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TEDx ISU Speakers Unite Art And Science For ‘Open Source Space’

A crowd of around 500 - leaders from the Space industry, participants of the International Space University program, or ISU, personnel from Florida Tech, NASA and other local Space Companies, as well as the general public - gathered this summer at the Gleason Center for the Performing Arts, on Campus at Florida Tech. The audience came to hear from speakers at the first TEDx event resulting from collaboration between the ISU, NASA’s Kennedy Space Center, and the Florida Institute of Technology.

One well-known space professional in attendance of the event was Captain Winston Scott, USN-Ret. Scott, who has logged over 24 days in space and completed three space walks, said he was quite impressed with the presenters. He added that, being an astronaut and a musician, he particularly enjoyed the presentation by Dr. Sarah Jane Pell, about the link between science and art.

As an independent artist, commercial diver and explorer, Pell’s contribution to the event was a look at “Using the ocean as a space analog environment.”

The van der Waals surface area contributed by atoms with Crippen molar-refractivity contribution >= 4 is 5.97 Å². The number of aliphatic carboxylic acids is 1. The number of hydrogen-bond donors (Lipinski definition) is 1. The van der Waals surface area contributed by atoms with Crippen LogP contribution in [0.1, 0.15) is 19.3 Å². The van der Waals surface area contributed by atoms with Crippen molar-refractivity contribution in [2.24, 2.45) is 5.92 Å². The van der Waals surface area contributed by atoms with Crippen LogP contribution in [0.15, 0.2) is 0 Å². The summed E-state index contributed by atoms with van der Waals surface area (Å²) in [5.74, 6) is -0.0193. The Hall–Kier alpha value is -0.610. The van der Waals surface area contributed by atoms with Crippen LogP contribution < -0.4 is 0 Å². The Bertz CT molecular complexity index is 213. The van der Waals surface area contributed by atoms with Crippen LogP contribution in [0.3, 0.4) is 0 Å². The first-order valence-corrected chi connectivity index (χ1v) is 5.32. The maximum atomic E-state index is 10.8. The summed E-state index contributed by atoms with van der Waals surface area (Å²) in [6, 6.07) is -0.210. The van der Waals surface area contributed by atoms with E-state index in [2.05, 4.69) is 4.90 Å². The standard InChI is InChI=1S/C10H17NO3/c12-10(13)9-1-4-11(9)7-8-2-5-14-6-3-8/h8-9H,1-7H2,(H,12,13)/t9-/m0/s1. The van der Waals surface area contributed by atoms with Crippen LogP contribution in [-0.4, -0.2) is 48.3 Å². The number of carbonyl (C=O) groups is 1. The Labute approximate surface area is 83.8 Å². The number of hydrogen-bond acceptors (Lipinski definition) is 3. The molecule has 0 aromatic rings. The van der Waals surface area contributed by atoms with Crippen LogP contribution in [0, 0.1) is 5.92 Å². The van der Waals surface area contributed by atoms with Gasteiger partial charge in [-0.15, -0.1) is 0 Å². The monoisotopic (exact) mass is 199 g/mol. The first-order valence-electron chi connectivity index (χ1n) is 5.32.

She does so by studying the aesthetics of life support and the human limits underwater.

“I try and experiment and play with what it feels like to be floating and falling; to be confined or to have a limited breathing space … that fragile, kind of human space, which is really similar to other explorers in extreme spaces like astronauts in outer space,” She explained.

Along with Pell, speakers at the TEDx ISU themed ‘Open Source Space’ included a medical doctor and a blues musician, as well as engineers and scientists.

Another key presentation was a group of tiny, musical flying robots, seen in this video:

Brian Weedon, of the Secure World Foundation, spoke about open source space in the context of increasing information availability to make space endeavors safer and more sustainable.

He also talked about improving tracking of orbital debris. According to Weedon, this debris is a result of humanity’s activities in space, and is presenting an increasing risk to orbiting satellites.

He added: “Space is pretty big – talking trillions and trillions of square kilometers – but the stuff is concentrated in some certain regions. And it’s all a predictive statistical game to figure it out. Are two things going to collide?”

Weedon said it’s not always easy to decipher which country put which object into space, and transparency is important as it can ease conflicts between global governments.

TED is an acronym for Technology, Entertainment and Design. During TEDx ISU, leaders from the Space Community aimed to address how the power of ideas and sharing of ideas in Technology, Entertainment and Design influences and inspires their work in Space. Innovation and sharing of ideas and information were reoccurring concepts in the talks.

“If we can share our tools; if we can share our language and our knowledge, new things are possible and we might solve new paradigms,” Added Pell.